From the editor's desk: Reflections on the week's news in Maldon

By The Editor

20th Sep 2020 | Local News

Maldon Nub News editor Paula Spenceley
Maldon Nub News editor Paula Spenceley

As a news journalist the natural instinct is to get a story out there as quickly as possible. Arguably, the reporter who is first with the news is the one whose work will be most read.

But sometimes, a deeper insight into what lies behind a news item is worth waiting for.

It was late last Sunday when I read a Care Quality Commission (CQC) report that found a Heybridge care home to be outstanding. The success at The Firstlings in keeping Covid-19 at bay despite taking in three new residents during lockdown was mentioned in glowing terms by the CQC, as well as the care provided for the elderly people who live there.

When I rang the home first thing on Monday, I was kindly promised a call back by the manager later in the day. I had enough to write the story with the report at hand, but this time I decided to wait. I am so glad I did.

Speaking to Firstlings manager Tina Bentley that afternoon turned into one of the highlights of my week. It wasn't just the pride in every single member of her staff that struck me – and it certainly did – but the absolute passion she felt for her work and for keeping the residents safe. How can I convey in mere words the full meaning of the slight cracking of her voice as she spoke about the efforts of all the staff during the pandemic to protect the vulnerable? She described in brief some of the steps they had taken, yet her tone told me something much more. It told of the very real struggle, the faith put into the measures taken, the hope that all would be protected and the strength of the love and care given to every member of the home that Tina described as 'a family unit'.

The week progressed with its usual highs and lows, of course. On Tuesday, I attended a virtual meeting of Maldon Town Council where a plan to have the shops open late on the evening of the Christmas lights 'switch on' was discussed. It was clear that the hope is that in the pandemic situation – and provided there is not another lockdown – it would be a way of supporting local businesses.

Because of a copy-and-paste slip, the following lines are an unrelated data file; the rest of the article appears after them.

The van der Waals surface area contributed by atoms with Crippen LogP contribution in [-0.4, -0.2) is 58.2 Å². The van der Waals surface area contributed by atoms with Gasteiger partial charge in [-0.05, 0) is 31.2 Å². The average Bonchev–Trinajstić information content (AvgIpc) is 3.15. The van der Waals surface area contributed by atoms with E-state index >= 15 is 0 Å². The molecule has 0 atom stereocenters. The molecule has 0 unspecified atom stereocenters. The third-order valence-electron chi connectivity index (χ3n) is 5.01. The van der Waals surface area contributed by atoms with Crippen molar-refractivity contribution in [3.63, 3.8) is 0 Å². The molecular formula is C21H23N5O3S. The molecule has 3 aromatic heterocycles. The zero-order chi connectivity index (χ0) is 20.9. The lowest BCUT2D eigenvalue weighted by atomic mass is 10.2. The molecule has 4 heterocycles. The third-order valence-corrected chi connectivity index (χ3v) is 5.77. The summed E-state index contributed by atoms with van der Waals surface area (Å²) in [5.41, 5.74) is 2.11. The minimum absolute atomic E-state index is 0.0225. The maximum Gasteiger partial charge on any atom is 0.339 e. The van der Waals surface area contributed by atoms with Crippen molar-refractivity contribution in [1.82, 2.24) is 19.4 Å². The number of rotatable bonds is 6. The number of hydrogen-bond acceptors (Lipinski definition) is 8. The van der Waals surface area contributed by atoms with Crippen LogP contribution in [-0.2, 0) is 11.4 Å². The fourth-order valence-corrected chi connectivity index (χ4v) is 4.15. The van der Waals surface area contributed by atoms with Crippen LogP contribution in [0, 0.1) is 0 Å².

Councillors then turned to the matter of Remembrance Sunday. Whatever anyone's view of what should or shouldn't happen, one thing was clear in this year that marks the 75th anniversary of the end of the Second World War - everyone wanted to do the best thing possible. As with the struggle the Government now faces, no move will please everyone. There are no easy answers, but whatever anyone's view of the decision to ask people to pay their respects from home it is impossible to get away from the sadness of the situation. The very people who in a different time we would all most want to be there to witness the gratitude the community feels, the surviving veterans themselves, are among those we most need to protect and keep safe, away from crowds and possible infection.

There was uplifting news, too, in the Plume Academy achieving a 96 per cent attendance rate at the start of the new school term. When I went along to the school in August and met some of the teenagers catching up on missed work at a summer school put on specially to help them, I had been struck by what Covid-19 has meant for them. It would be easy, from the viewpoint of an adult, to underestimate the impact; not just the disruption to their young lives, but the feelings of fear and the trauma of being separated from their friends, teachers and the everyday life that they knew. Their joy at being back was obvious.

So with all the national news on the pandemic turning in a direction that surely nobody wants to see, I was glad indeed when one of my final interviews of the week gave me hope. Teresa Mecoy, owner of The Crystal Shack in Maldon, opened her shop just nine days before lockdown. I was fascinated to know what had spurred her on and kept her enthusiasm and hope going in such a situation. Little did I expect Teresa's back story and the full nature of the challenges she has had to deal with in her life. You can read about Teresa in this week's Up Close interview, but suffice to say that I found her utterly inspirational.

And in everything she said, one thing was clear – the importance of hope.


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